By Sofia Pegoraro and Klodiana Godaj, 29th March 2022
The escalation of the armed conflict in Ukraine has soon caused a spreading humanitarian crisis, calling for urgent protection services and humanitarian assistance. The emergency, from inside Ukraine faced with shortages of food, water and medicine, is extending outside the Country’s borders. The United Nations Office for the Coordination of Humanitarian Affairs (OCHA) estimates that around 13 million people are already affected by the conflict. With 3.2 million refugees forced to leave the Country from 24 February, UNHCR is exhorting international agents to act intensively in Ukraine’s neighboring countries. ‘Blue Dot’ safe spaces have been set up by UNICEF in close coordination with national and local authorities. The Countries more involved are Czech Republic, Hungary, the Republic of Moldova, Poland, Romania and Slovakia.
Poland, one of the Countries more implicated, welcomed already, permanently, more than 2 million refugees. Although some have been redirected in other countries, the majority is expected to remain in Poland. Also smaller countries like Moldova already experienced a flow of 300,000 people with 110,000 staying permanently. The country’s limited resources call for immediate support, already provided by Romanian authorities, supporting the procedure of movement of refugees to its territory.
The magnitude of the humanitarian crisis requires a special strategy to prevent risks of trafficking and exploitation. With 90 percent of refugees being women and children the international interested must be focused on child protection and protection from sexual exploitaion and abuse.
Crucial will be the coordination between State and Non-governmental actors in addressing these issues. The international community should activate to support the inflow of refugees. With the perpetuation of the conflict the need for effective cooperation will become impellent.
Many examples of fast and effective mobilization have been displayed by European Countries.
Following weeks of disorder and disorganization, Belgium is finally coping with the massive influx of refugees from Ukraine.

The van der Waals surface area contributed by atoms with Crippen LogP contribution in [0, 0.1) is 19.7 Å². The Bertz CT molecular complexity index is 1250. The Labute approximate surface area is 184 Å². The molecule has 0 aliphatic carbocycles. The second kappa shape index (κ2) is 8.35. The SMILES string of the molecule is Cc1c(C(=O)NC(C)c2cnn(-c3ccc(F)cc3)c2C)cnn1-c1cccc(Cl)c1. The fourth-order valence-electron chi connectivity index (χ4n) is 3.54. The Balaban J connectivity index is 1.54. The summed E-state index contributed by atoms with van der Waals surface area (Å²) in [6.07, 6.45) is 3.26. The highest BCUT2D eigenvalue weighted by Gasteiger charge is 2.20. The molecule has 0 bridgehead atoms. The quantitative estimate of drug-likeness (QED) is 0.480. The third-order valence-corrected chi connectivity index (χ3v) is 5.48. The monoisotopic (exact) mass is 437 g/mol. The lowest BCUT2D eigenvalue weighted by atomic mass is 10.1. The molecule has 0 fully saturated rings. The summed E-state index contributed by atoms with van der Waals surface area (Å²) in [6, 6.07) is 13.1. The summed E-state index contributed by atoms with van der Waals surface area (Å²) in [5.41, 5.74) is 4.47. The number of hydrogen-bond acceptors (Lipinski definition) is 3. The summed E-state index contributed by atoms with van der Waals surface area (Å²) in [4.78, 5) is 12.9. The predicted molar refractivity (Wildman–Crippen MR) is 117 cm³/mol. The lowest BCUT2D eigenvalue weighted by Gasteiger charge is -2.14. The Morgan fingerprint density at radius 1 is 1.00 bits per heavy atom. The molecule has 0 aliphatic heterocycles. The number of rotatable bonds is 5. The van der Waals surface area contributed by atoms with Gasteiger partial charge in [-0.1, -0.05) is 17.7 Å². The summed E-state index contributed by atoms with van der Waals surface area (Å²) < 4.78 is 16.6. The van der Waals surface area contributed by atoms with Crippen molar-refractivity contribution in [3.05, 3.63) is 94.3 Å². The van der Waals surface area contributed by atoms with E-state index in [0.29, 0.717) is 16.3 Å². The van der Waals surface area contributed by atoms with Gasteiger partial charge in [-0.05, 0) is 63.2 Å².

It is expected that the number of Ukrainian refugees will rise to 200,000 in the coming weeks. A worrying amount considering the short period of time since the beginning of the humanitarian crisis, but the Belgian authorities say they are able to deal with a situation of such magnitude despite the difficulties, that will certainly not be missed.
Due to conflict, Ukrainians are now entitled to EU-wide temporary protection status and do not have to apply for asylum.
Thanks to this EU directive, later transposed into Belgian law, Ukrainian citizens, once registered at the appropriate centers (in Belgium there are about 28,000 reception place in total according to Fedasil) and after being determined eligible, can benefit from a temporary residence permit for a period of one year (until March 2023) or more if the war continues.
Thus, this directive bypasses the traditionally overburdened asylum process and provides a quick and simplified path to access protection.
Most collective structures in Belgium are managed by Fedasil (Federal agency for the reception of asylum seekers) and by the Red Cross of Belgium while the individual ones are managed by the Public Welfare Centre or by NGOs.
Fedasil, therefore, with the participation of all these actors, in particular with the Immigration Office of Belgium, cooperates to ensure that the reception of refugees proceeds well.
As in the case with asylum seekers in general, Ukrainian refugees, once they arrive in these registration centers, receive services such as: accommodation and meals, clothing, medical and psychological support, access to legal assistance and to services such as interpreting and training (in terms of language barriers).
What we are facing today is the fastest growing refugee crisis in the world. The focus of world leaders should not neglect the humanitarian catastrophe that is disrupting lives as the conflict goes on. Amanda Paul, Senior Policy Analyst at the European Policy Centre, while taking part during the EPC’s webinar ‘The EU’s answer to Russia’s invasion of Ukraine’ on March 21th, stressed how harmful could be the acceptance of the Ukrainian government of a peace deal under the pressure of Europe. On the same occasion Paul suggested how Ukraine should not be pushed to end the conflict at the first opportunity so as to preserve the economy of western powers. Europe should accept the economic and fiscal responsibility of the sanctions it has displayed, effectively coordinating in stopping the humanitarian emergency. As the conflict goes on other substantial aspects should be taken into account. The involvement of children and young citizens could cause long-term damages because of the disruption of the Ukrainian school system. This can be partially prevented if the international community takes on these issues, facilitating for example the integration of Ukrainian refugees in schools. Neglecting this aspect could develop permanent harm.